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Progress on U.S. Route 51 expansion plans explained

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By Rich Bauer, Managing Editor

It will still be some time before Fayette County residents will see U.S. Route 51 being expanded to four lanes, but they do now have a better idea of where the four lanes will run.

At public meetings last week, Illinois Department of Transportation officials and representatives of Clark Dietz Inc., a Champaign engineering firm partnering with IDOT on the Route 51 expansion, presented preliminary alignments showing the likely paths of the four-lane roadway.

Jerry Payonk of Clark Dietz said the Route 51 partners are halfway through the process of gaining federal approval for the completion of the Route 51 project.

Studies on the expansion of the highway began in 1970, Payonk said, with the first section of four-lane roadway built from Forsyth to Bloomington.

Another study on the expansion was undertaken in 1987, and an environmental study for expansion from Decatur to Pana was completed in 1987, he said.

Construction on the four lanes has progressed from Decatur to a point north of Assumption, and Payonk said there’s money in the state’s current capital bill for construction of two more sections – a bypass around Assumption and a section south of Assumption.

Next on the schedule, once more funds are approved, are the construction of two sections around Pana.

Presented at last week’s meetings in Vandalia and Ramsey were Route 51 expansion maps for the current study area, from Christian County to north of Irvington.

Those maps show the proposed path of Route 51 in the communities of Ramsey, Vandalia, Vernon, Patoka, Sandoval and Centralia, as well as in the areas between those communities.

The proposed corridors have been put together after a number of meetings involving community and regional advisory groups, Payonk said.

“Approximately 90 percent of the exhibits (maps) have been developed by representatives of your community,” he said.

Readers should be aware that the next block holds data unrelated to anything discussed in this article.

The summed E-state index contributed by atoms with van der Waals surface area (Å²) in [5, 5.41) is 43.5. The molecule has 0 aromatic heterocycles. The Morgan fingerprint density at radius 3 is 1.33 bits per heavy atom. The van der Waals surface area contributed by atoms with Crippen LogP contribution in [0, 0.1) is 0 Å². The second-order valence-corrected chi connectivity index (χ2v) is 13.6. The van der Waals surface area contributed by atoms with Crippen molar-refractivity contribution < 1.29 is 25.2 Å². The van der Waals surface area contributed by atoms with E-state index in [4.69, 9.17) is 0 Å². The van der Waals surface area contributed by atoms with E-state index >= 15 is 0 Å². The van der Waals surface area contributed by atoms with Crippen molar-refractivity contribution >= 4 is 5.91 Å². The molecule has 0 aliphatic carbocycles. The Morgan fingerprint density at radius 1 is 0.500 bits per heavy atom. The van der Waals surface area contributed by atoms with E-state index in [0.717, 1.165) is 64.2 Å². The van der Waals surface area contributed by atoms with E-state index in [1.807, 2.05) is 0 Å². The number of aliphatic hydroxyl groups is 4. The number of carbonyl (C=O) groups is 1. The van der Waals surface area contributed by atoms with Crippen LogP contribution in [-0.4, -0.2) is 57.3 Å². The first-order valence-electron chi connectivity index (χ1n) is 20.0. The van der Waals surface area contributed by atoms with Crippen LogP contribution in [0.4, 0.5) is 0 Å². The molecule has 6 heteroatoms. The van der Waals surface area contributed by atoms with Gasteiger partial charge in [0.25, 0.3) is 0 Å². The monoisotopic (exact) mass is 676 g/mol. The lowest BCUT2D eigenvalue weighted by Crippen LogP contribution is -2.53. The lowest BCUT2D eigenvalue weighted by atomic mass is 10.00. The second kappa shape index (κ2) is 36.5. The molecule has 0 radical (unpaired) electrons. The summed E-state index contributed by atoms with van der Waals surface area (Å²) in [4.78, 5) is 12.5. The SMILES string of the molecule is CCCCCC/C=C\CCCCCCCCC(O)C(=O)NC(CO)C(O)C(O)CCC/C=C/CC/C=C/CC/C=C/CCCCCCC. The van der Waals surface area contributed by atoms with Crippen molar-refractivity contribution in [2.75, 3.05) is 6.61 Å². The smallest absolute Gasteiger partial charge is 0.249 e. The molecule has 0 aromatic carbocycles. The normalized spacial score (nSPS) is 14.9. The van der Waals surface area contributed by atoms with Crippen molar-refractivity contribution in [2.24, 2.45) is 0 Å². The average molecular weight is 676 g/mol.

Factors that have been considered in developing those corridors, he said, include traffic safety, economic development, community issues and “what’s important to you.”

“We have been defining and analyzing alternatives,” Payonk said.

In the macro analysis phase of the study, he said, those who have been involved have looked at such factors as impact on wetlands, and business and residential displacement.

“We’d like to do this without any displacement of businesses and residences, but that’s physically impossible,” Payonk said.

In the Vandalia area, he said, “Interstate 70 created a challenge that none of the other communities had – connecting (Route 51) to Interstate 70.”

The advisory committee came up with two corridors, both of which have Route 51 running around Vandalia to the west, a short distance west of the city’s western I-70 interchange. (See map on page 1.)

One of the corridors has Route 51 running in its current path next to Vandalia Correctional Center, and the other has the roadway heading out to the west near the Vera Road.

The next step is to wind up the public input process. Clark Dietz will be accepting public comments through Dec. 4. A public comment form is available at the Route 51 Web site, www.us51eis-dot.com.

“After receiving your input, we will be presenting this to the Federal Highway Administration in February,” Payonk said.

Final alternative corridors will be developed by next summer, with federal approval of the corridors expected by 2012. While that information is in the hands of the Federal Highway Administration, he said, an environmental impact study will be conducted.